Hosts Will Sommer and Kelly Weill discuss the prospects for the beleaguered social media site on this week’s episode of Fever Dreams.
“It seems like the Elon Musk strategy for letting people back on has been people with big fan bases with some amount of quasi-respectability,” Sommer says, predicting Trump “will return to Twitter at some point.”
“He [Trump] obviously has this kind of psychodrama going on with Elon Musk where it’s like, who’s going to be the big daddy and who’s the little fish? I think that’ll have to be resolved somehow.”
While Trump has indicated he doesn’t really see a need to go back to Twitter, Weill says the man is a “born poster. I don’t know that he can actually keep himself away. He is what Elon Musk wants to be.”
Also on the episode, Heidi Beedle, a reporter for the Colorado Times Recorder and host of the Western Fringe podcast, tells Sommer and Weill that anti-LGBT hate from Colorado Springs community leaders began peaking before this weekend’s shooting at queer venue Club Q.
While the official response from politicians to the shooting has been the “standard thoughts and prayers… Colorado Springs is particularly conservative, from city council to our El Paso County commissioners. They’re all pretty much Republicans or conservative leaning leading up to this event,” Beedle says.
Beedle describes an event from controversial conservative worship leader Sean Feucht and conservative author Eric Metaxas in May that included guests like Rep. Lauren Boebert (R-CO), El Paso County Commissioner Stan VanderWerf, and City Councilor Dave Donelson, who also suggested drag queens should be forbidden from using the local library for events.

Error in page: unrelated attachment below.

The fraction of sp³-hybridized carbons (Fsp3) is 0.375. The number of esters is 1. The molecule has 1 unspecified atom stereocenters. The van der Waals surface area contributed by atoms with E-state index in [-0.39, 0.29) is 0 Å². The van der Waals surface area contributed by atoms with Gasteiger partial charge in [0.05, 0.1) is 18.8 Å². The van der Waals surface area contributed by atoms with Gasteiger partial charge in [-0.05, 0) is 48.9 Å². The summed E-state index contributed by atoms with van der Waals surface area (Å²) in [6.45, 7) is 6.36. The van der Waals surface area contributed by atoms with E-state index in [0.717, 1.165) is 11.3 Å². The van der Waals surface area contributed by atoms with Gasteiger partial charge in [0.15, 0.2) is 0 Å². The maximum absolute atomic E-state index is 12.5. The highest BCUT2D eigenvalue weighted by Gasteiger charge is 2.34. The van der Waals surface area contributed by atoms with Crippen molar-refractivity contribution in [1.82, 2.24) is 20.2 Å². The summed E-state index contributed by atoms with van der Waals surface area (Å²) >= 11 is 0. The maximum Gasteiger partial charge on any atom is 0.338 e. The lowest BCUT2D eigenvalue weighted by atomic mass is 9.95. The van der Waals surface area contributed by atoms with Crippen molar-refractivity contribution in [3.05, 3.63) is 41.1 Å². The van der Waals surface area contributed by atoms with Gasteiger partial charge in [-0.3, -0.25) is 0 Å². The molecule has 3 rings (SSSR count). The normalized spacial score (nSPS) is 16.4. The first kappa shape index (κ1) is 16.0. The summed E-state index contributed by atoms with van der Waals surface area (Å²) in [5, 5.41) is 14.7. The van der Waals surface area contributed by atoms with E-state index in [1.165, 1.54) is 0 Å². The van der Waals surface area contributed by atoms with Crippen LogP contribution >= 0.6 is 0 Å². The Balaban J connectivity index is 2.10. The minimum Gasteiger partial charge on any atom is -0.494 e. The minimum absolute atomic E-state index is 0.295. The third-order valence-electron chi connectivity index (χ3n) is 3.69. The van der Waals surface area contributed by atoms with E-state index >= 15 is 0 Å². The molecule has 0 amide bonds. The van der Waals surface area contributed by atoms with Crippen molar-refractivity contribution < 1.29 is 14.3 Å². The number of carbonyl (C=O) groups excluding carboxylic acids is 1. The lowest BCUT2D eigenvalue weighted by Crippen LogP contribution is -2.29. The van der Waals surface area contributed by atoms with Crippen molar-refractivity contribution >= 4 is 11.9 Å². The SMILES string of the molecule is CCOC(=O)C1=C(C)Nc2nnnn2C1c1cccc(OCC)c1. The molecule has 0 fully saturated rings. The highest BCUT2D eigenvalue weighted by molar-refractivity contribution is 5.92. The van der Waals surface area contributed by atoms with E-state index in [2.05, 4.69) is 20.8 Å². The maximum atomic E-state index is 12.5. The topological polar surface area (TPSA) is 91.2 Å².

“If you avoid some of this stuff, folks, you’re guilty of allowing it to continue,” Metaxas said in Colorado Springs at the time.
On the podcast, Beedle says similar inflammatory comments have been seen “at literally every level of government from school boards to city councils to the state legislature to the gubernatorial race here in Colorado during the midterm elections.” Beedle points to numerous other examples, including a Colorado Springs District 11 Board of Education vice president’s apology after posting a transphobic meme in February.
“Already we’re seeing elected officials trying to deny and distance themselves from these past statements,” Beedle says. “People have been saying for years that this kind of rhetoric is going to cause violence and now that it actually has, they don’t wanna accept any responsibility or accountability for it.”
In the podcast’s “Fresh Hell” segment, Weill discusses the latest cinematic masterpiece from former bounty hunter and right-wing figure Stew Peters, who attempts to land a punch on COVID vaccines with the film Died Suddenly.
Weill explains that Peters has compiled “a whole bunch of news clippings of people who’ve died over the past few years and they died suddenly. Must be vaccines.”
But sometimes they’re not even dead. The film has been criticized for suggesting a basketball player died suddenly when he is very much alive.
“They have a clip of a Florida Gators player [Keyontae Johnson] collapsing on the court in December 2020. One, he didn’t die. Two, vaccines were not available for him at the time. They are very literally manufacturing these incidents,” Weill says.